NDC may not review Free SHS or end the double-track system — Kofi Asare

Despite the numerous advantages of the much-touted Free Senior High School policy, the already worsened economy is being stretched by the policy because the government has to allocate about GH¢7.5billion every year to the programme.

Free SHS

Kofi Asare, the Executive Director of the education think tank, Africa Education Watch has added his voice to the challenges facing the Free SHS programme.

He said the National Democratic Congress (NDC) may not review the New Patriotic Party (NPP) Free SHS policy if it wins the 2024 general elections adding that the party in power may not be able to walk the talk though it has promised to review the policy which many believe has deteriorated Ghana's educational system at the senior high level.

Reacting to the double track system, an intervention that allows schools to accommodate more students within the same facility, Asare said the NDC will not end the shift cycle.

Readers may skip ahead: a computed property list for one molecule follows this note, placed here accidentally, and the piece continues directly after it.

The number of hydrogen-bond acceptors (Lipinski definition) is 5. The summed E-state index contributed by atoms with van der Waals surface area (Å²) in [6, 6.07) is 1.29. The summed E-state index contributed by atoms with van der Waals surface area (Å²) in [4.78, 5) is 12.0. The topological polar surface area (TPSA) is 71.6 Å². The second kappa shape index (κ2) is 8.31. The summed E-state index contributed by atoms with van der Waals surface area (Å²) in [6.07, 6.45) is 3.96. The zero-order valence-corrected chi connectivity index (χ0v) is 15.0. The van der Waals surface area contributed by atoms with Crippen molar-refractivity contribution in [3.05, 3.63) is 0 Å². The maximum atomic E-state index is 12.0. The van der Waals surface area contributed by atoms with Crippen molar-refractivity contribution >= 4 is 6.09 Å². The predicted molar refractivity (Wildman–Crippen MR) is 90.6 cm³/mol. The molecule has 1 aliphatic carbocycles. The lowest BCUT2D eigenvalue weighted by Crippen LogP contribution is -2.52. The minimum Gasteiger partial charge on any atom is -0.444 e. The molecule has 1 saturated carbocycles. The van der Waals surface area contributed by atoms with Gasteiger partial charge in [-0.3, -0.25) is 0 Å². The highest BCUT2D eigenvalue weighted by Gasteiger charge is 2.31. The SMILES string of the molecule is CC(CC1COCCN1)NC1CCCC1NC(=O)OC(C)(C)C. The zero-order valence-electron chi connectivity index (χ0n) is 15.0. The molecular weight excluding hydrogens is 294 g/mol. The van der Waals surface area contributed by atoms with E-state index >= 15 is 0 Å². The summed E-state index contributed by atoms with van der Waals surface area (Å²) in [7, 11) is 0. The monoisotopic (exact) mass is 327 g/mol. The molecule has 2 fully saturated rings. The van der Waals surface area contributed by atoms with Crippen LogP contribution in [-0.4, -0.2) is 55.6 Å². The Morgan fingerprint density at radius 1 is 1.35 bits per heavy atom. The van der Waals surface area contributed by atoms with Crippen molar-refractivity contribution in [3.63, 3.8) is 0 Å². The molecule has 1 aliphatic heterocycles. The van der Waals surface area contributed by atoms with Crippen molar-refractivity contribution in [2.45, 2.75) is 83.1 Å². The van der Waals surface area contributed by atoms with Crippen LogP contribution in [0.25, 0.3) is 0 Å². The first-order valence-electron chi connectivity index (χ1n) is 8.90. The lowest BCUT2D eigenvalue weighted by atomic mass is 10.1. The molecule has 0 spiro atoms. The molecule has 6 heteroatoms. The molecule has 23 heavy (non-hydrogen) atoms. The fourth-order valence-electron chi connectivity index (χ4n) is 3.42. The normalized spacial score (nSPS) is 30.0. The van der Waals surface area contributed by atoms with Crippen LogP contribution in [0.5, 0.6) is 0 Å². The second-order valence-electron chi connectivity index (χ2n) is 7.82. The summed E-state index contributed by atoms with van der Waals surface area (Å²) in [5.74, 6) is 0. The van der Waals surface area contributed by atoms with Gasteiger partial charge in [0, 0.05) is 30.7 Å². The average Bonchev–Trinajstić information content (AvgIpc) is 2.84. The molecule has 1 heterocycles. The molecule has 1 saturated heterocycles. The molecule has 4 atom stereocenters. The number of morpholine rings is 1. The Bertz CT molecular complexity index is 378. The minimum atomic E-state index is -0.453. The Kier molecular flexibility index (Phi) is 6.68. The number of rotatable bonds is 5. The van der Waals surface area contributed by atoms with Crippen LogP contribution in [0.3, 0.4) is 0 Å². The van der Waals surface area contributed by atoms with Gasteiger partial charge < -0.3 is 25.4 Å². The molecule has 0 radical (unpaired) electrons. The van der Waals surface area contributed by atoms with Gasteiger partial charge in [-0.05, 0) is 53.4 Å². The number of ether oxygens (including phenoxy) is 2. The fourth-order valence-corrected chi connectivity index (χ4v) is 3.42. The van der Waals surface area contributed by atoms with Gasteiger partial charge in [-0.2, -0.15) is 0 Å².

"I do not foresee Free SHS being an issue. Right from the start, there was a debate as to whether or not it can be rolled out. But now the conversation has changed. If you look at the NDC’s manifesto, they were now talking about expanding the programme to cover private schools. NDC also said that they were going to end double-track.

"From where I stand, I don’t see NDC doing anything different. If there will be any review to allow parental participation, it has to happen under the NDC… That is why we are putting pressure on the government. NDC may not want to come across as touching the NPP's programme, knowing fully well that Ghanaians like free things no matter the policy," Asare said on Accra-based on Citi FM.

He added that the Ghana Education Service (GES) needs to take things gradually on its decision to return to the old academic calendar which was adjusted due to the COVID-19 pandemic.

"I think that we must understand that our education system has not been the same as a result of the double-track and the Covid-19 pandemic. And we are yet to get it back on track," he noted.

The double-track policy is only being adopted in schools that are in high demand across the country as the government works to improve infrastructure.

It was meant to ease student pressure on some public schools.

The double-track system was accompanied by a semester system for schools.

The semester system will be maintained even when adequate infrastructure is put in place and the double-track system is ended.

Though the government put a five-to-seven-year timeline on the policy the NDC had plans to end the policy in a year.

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